Mobile area residents showed their displeasure with and support for a near total abortion ban over the weekend with marches and demonstrations downtown.
Residents took to Bienville Square after the state legislature passed a new law criminalizing abortion by making it a felony for a doctor to provide an abortion at any stage of pregnancy and did not provide exceptions for incest of rape. Participants held up signs and listened to speakers before starting the marches.
For pro-choice advocates the event, organized by members of the Mobile County Green Party, was an opportunity to make their voices heard. Katherine Brown said she wanted to help provide that opportunity.
“We’re here to push back against this anti-human law,” she said. “We feel this law will restrict human rights.”
Brown said it is clear the legislature wanted to directly attack the landmark U.S. Supreme Court decision in Roe v. Wade, which guaranteed abortion access. She said she doesn’t believe the 25 men who approved the bill in the Alabama Senate should have the right to interfere with female reproductive rights.
Pro-life activists, who brought their own signs to the march event as a form of counterprotest, felt differently about the law.
“I’m encouraged about what has happened,” Jean Sullivan said. “I’m glad the state is willing to stand up for life.”
Dr. Margaret Boozer, a gynecologist and former abortion provider, said the law could put at risk routine reproductive health procedures that aren’t considered abortions, and overall standard of care.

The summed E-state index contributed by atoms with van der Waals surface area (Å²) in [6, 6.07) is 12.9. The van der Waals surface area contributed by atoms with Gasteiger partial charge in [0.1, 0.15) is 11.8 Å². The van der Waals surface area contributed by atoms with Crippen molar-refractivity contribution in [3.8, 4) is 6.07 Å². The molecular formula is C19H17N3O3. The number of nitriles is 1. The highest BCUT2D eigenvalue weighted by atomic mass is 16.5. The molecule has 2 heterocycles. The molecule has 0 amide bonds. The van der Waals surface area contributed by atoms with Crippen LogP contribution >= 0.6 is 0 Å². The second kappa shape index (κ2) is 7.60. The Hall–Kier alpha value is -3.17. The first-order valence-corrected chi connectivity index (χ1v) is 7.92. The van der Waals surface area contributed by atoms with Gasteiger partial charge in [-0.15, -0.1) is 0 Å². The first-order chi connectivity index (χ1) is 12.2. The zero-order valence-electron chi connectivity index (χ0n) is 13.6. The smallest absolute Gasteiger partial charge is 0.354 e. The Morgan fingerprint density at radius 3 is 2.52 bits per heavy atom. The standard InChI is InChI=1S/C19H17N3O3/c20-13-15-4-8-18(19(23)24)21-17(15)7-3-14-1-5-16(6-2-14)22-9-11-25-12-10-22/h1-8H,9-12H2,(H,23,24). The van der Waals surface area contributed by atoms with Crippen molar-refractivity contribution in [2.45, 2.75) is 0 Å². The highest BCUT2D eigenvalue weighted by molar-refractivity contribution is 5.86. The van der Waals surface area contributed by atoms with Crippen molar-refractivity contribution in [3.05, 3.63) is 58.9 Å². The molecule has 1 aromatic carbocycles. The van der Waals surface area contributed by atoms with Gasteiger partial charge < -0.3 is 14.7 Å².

While she acknowledged there is an exception in the law for considerations for the health of the mother, Boozer argued that in situations where a pregnancy needs to be terminated because of what is known as an incomplete miscarriage, the risks to the mother’s health could be debated.
“I hope that’s not the case, but you’re entering into a gray zone,” she said.
The “gray zone” could leave some doctors unsure about the legality of the care they will provide in the reproductive health arena.
With the new law being specifically designed for a court challenge, Boozer said she hopes it will be struck down.
As for laws in neighboring states that ban abortions after a heartbeat is detected, Boozer said a heartbeat can be detected as early as the first six weeks of a pregnancy, which is before many woman find out they’re pregnant.
“Six weeks is extremely early,” she said. “Many women have no idea they’re pregnant at that point.”
Paulette Catherine Bolan, a nurse and pro-life activist in Baldwin County, said she feels the abortion law is “a wonderful step.” Bolan said she was also in favor of striking down exemptions for rape and incest. Bolan wanted to stress that “adoption is a viable option.”
The law comes at a time when Mobile’s Planned Parenthood clinic is closed temporarily for renovations. Patients in the Mobile area are currently being referred to clinics in New Orleans, Pensacola, Fla., Tuscaloosa, Huntsville and Montgomery, depending on location and medical needs, according to information provided by Planned Parenthood Southeast.
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